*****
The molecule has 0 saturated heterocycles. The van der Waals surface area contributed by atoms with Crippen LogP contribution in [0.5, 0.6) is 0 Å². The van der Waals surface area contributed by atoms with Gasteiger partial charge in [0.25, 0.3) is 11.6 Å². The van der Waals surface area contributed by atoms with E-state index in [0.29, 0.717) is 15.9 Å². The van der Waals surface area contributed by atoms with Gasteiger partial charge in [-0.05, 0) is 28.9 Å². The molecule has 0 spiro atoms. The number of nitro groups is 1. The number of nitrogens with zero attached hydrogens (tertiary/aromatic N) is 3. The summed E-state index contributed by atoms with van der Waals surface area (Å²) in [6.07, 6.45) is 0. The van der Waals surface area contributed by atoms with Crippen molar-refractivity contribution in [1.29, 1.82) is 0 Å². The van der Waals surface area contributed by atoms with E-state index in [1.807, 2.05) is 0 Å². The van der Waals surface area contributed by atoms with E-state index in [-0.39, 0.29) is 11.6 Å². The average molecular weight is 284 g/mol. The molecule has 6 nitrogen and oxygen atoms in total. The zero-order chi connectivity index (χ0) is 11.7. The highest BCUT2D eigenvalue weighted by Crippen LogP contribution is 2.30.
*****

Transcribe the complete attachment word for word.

The molecule has 0 saturated heterocycles. The van der Waals surface area contributed by atoms with Crippen LogP contribution in [0.5, 0.6) is 0 Å². The van der Waals surface area contributed by atoms with Gasteiger partial charge in [0.25, 0.3) is 11.6 Å². The van der Waals surface area contributed by atoms with E-state index in [0.29, 0.717) is 15.9 Å². The van der Waals surface area contributed by atoms with Gasteiger partial charge in [-0.05, 0) is 28.9 Å². The molecule has 0 spiro atoms. The number of nitro groups is 1. The number of nitrogens with zero attached hydrogens (tertiary/aromatic N) is 3. The summed E-state index contributed by atoms with van der Waals surface area (Å²) in [6.07, 6.45) is 0. The van der Waals surface area contributed by atoms with Crippen molar-refractivity contribution in [1.29, 1.82) is 0 Å². The van der Waals surface area contributed by atoms with E-state index in [1.807, 2.05) is 0 Å². The van der Waals surface area contributed by atoms with E-state index in [-0.39, 0.29) is 11.6 Å². The average molecular weight is 284 g/mol. The molecule has 6 nitrogen and oxygen atoms in total. The zero-order chi connectivity index (χ0) is 11.7. The highest BCUT2D eigenvalue weighted by Crippen LogP contribution is 2.30.